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Worldwide, coastal wetlands are being pinched between sea level rise and coastal development. Resilience of coastal wetlands will require conservation of the full ecosystem, and marsh mammals receive little consideration. Perhaps because they are cryptic, or have relatively little economic value, marsh mammals are understudied, though they are one of the most vulnerable groups of wildlife in our increasingly isolated, fragmented, and inundated coastal wetlands. While fish and reptiles can swim, and birds can fly across the miles of open water that separate urban marsh patches, a mammal in an isolated, drowning marsh is unlikely to be able to disperse. One such species is the salt marsh harvest mouse (Reithrodontomys raviventris). Found only in the San Francisco Estuary, this marsh obligate is at risk of extinction due to sea level rise. While the primary strategy of creating high tide refugia for this species has been to build habitat on the landward edge of marshes, my current work indicates that they can be excluded from using this “upland” habitat through competition with more aggressive rodents. Decades of habitat enhancement for R. raviventris with little investigation of efficacy have left us largely unprepared to effectively conserve the mouse from sea level rise. However, our new data offer clues of how we might correct our course by creating habitat features that are resilient to sea level rise and reduce competition among mammals. For the mouse, this will likely include a mix of features from woody wrack, deep-marsh trellises, or even artificial floating islands.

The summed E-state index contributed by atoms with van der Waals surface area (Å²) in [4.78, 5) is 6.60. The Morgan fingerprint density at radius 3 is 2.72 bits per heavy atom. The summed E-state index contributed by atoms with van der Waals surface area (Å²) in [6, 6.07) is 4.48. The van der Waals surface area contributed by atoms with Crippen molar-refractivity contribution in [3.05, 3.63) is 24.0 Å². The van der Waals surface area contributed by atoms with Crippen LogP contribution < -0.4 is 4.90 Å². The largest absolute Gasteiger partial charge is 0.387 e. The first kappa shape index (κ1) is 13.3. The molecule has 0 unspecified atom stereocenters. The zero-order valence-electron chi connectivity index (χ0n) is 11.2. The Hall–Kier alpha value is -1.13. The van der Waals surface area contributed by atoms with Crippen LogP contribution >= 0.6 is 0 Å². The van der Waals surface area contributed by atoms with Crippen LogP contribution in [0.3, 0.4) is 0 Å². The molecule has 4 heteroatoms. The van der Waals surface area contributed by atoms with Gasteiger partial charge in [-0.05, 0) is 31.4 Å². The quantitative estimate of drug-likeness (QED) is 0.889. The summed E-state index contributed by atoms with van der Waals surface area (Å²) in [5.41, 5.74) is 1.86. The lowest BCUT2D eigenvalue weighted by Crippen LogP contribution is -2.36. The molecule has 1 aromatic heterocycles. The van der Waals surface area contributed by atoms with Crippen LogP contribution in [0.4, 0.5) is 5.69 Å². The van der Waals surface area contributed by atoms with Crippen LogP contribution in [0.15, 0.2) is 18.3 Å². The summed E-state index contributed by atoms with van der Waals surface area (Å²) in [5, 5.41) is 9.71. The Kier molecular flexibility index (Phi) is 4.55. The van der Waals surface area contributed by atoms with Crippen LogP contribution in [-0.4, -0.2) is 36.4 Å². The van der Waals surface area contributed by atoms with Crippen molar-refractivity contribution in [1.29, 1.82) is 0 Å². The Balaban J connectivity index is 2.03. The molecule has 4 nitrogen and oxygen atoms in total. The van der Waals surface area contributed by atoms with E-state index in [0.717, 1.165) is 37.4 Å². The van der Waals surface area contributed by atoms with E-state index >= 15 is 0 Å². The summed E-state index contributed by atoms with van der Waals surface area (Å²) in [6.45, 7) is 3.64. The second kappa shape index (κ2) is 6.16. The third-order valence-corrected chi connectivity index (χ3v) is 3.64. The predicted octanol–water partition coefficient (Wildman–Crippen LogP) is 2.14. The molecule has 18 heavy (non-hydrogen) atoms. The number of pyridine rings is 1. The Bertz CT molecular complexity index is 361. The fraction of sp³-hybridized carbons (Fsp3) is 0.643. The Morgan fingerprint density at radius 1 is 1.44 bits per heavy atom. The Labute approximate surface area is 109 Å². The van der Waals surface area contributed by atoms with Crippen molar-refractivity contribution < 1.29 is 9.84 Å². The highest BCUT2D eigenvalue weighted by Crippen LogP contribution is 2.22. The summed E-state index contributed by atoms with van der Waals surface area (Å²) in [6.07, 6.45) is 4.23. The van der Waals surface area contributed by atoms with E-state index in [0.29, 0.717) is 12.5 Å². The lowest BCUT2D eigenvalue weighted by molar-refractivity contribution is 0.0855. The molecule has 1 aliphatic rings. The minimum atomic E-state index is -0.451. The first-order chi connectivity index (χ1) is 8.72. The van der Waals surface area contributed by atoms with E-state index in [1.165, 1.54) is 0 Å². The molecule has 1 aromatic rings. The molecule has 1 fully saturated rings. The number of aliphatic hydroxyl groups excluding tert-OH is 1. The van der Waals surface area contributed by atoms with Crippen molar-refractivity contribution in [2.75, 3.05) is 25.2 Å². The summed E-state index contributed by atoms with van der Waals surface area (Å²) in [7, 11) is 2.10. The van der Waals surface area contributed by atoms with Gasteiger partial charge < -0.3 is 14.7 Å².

Conference Presentation, SER2021
Pre-approved for CECs under SER's CERP program